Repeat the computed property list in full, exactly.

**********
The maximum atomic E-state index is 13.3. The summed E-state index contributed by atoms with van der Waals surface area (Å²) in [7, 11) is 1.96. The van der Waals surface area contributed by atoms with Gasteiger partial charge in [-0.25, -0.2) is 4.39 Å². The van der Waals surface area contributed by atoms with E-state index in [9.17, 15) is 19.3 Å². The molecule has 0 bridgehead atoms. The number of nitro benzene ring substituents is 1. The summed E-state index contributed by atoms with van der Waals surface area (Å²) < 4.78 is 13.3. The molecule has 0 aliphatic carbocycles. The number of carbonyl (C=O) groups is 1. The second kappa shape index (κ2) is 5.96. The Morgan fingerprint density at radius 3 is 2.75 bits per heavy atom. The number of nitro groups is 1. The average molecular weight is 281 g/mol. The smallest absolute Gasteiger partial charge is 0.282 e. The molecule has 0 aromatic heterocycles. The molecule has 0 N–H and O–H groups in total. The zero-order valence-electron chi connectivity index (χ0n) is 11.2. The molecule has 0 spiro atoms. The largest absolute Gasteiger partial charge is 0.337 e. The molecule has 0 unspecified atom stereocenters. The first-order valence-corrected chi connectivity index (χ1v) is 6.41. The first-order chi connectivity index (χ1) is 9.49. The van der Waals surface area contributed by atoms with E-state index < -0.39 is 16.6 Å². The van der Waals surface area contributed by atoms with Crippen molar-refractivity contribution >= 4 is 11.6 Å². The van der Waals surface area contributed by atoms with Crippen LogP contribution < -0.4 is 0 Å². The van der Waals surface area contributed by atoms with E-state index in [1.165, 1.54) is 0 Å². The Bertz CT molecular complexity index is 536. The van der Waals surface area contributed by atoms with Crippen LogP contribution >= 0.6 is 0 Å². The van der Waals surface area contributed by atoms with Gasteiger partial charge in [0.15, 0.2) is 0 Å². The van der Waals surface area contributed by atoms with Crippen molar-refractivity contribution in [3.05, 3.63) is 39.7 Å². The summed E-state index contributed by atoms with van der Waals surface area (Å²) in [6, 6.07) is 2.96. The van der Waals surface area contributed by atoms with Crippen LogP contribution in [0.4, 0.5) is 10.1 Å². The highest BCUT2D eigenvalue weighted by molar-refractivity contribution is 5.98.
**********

The maximum atomic E-state index is 13.3. The summed E-state index contributed by atoms with van der Waals surface area (Å²) in [7, 11) is 1.96. The van der Waals surface area contributed by atoms with Gasteiger partial charge in [-0.25, -0.2) is 4.39 Å². The van der Waals surface area contributed by atoms with E-state index in [9.17, 15) is 19.3 Å². The molecule has 0 bridgehead atoms. The number of nitro benzene ring substituents is 1. The summed E-state index contributed by atoms with van der Waals surface area (Å²) < 4.78 is 13.3. The molecule has 0 aliphatic carbocycles. The number of carbonyl (C=O) groups is 1. The second kappa shape index (κ2) is 5.96. The Morgan fingerprint density at radius 3 is 2.75 bits per heavy atom. The number of nitro groups is 1. The average molecular weight is 281 g/mol. The smallest absolute Gasteiger partial charge is 0.282 e. The molecule has 0 aromatic heterocycles. The molecule has 0 N–H and O–H groups in total. The zero-order valence-electron chi connectivity index (χ0n) is 11.2. The molecule has 0 spiro atoms. The largest absolute Gasteiger partial charge is 0.337 e. The molecule has 0 unspecified atom stereocenters. The first-order valence-corrected chi connectivity index (χ1v) is 6.41. The first-order chi connectivity index (χ1) is 9.49. The van der Waals surface area contributed by atoms with E-state index < -0.39 is 16.6 Å². The van der Waals surface area contributed by atoms with Crippen molar-refractivity contribution >= 4 is 11.6 Å². The van der Waals surface area contributed by atoms with Crippen LogP contribution < -0.4 is 0 Å². The van der Waals surface area contributed by atoms with E-state index in [1.165, 1.54) is 0 Å². The Bertz CT molecular complexity index is 536. The van der Waals surface area contributed by atoms with Crippen LogP contribution >= 0.6 is 0 Å². The van der Waals surface area contributed by atoms with Gasteiger partial charge in [0.15, 0.2) is 0 Å². The van der Waals surface area contributed by atoms with Crippen molar-refractivity contribution in [3.05, 3.63) is 39.7 Å². The summed E-state index contributed by atoms with van der Waals surface area (Å²) in [6, 6.07) is 2.96. The van der Waals surface area contributed by atoms with Crippen LogP contribution in [0.4, 0.5) is 10.1 Å². The highest BCUT2D eigenvalue weighted by molar-refractivity contribution is 5.98.